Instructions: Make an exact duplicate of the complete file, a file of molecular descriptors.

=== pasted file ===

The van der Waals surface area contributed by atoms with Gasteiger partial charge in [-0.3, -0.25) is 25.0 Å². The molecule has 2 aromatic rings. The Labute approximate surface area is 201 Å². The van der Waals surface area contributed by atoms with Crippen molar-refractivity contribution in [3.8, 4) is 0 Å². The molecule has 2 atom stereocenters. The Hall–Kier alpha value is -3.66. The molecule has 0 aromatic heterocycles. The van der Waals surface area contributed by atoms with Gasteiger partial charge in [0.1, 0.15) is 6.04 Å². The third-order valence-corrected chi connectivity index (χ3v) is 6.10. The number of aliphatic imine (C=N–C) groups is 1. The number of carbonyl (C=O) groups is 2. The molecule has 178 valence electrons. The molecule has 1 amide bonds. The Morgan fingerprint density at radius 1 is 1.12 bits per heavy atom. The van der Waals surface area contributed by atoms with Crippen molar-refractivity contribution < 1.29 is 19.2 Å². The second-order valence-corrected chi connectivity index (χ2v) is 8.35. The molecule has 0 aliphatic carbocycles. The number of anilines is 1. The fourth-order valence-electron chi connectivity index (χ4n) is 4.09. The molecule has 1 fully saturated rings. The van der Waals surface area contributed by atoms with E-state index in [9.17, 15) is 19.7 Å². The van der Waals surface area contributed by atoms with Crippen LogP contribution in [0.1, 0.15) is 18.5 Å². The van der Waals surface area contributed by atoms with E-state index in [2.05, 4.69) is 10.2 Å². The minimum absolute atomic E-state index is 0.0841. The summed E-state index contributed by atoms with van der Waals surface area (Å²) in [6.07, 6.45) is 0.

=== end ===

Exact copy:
The van der Waals surface area contributed by atoms with Gasteiger partial charge in [-0.3, -0.25) is 25.0 Å². The molecule has 2 aromatic rings. The Labute approximate surface area is 201 Å². The van der Waals surface area contributed by atoms with Crippen molar-refractivity contribution in [3.8, 4) is 0 Å². The molecule has 2 atom stereocenters. The Hall–Kier alpha value is -3.66. The molecule has 0 aromatic heterocycles. The van der Waals surface area contributed by atoms with Gasteiger partial charge in [0.1, 0.15) is 6.04 Å². The third-order valence-corrected chi connectivity index (χ3v) is 6.10. The number of aliphatic imine (C=N–C) groups is 1. The number of carbonyl (C=O) groups is 2. The molecule has 178 valence electrons. The molecule has 1 amide bonds. The Morgan fingerprint density at radius 1 is 1.12 bits per heavy atom. The van der Waals surface area contributed by atoms with Crippen molar-refractivity contribution < 1.29 is 19.2 Å². The second-order valence-corrected chi connectivity index (χ2v) is 8.35. The molecule has 0 aliphatic carbocycles. The number of anilines is 1. The fourth-order valence-electron chi connectivity index (χ4n) is 4.09. The molecule has 1 fully saturated rings. The van der Waals surface area contributed by atoms with E-state index in [9.17, 15) is 19.7 Å². The van der Waals surface area contributed by atoms with Crippen LogP contribution in [0.1, 0.15) is 18.5 Å². The van der Waals surface area contributed by atoms with E-state index in [2.05, 4.69) is 10.2 Å². The minimum absolute atomic E-state index is 0.0841. The summed E-state index contributed by atoms with van der Waals surface area (Å²) in [6.07, 6.45) is 0.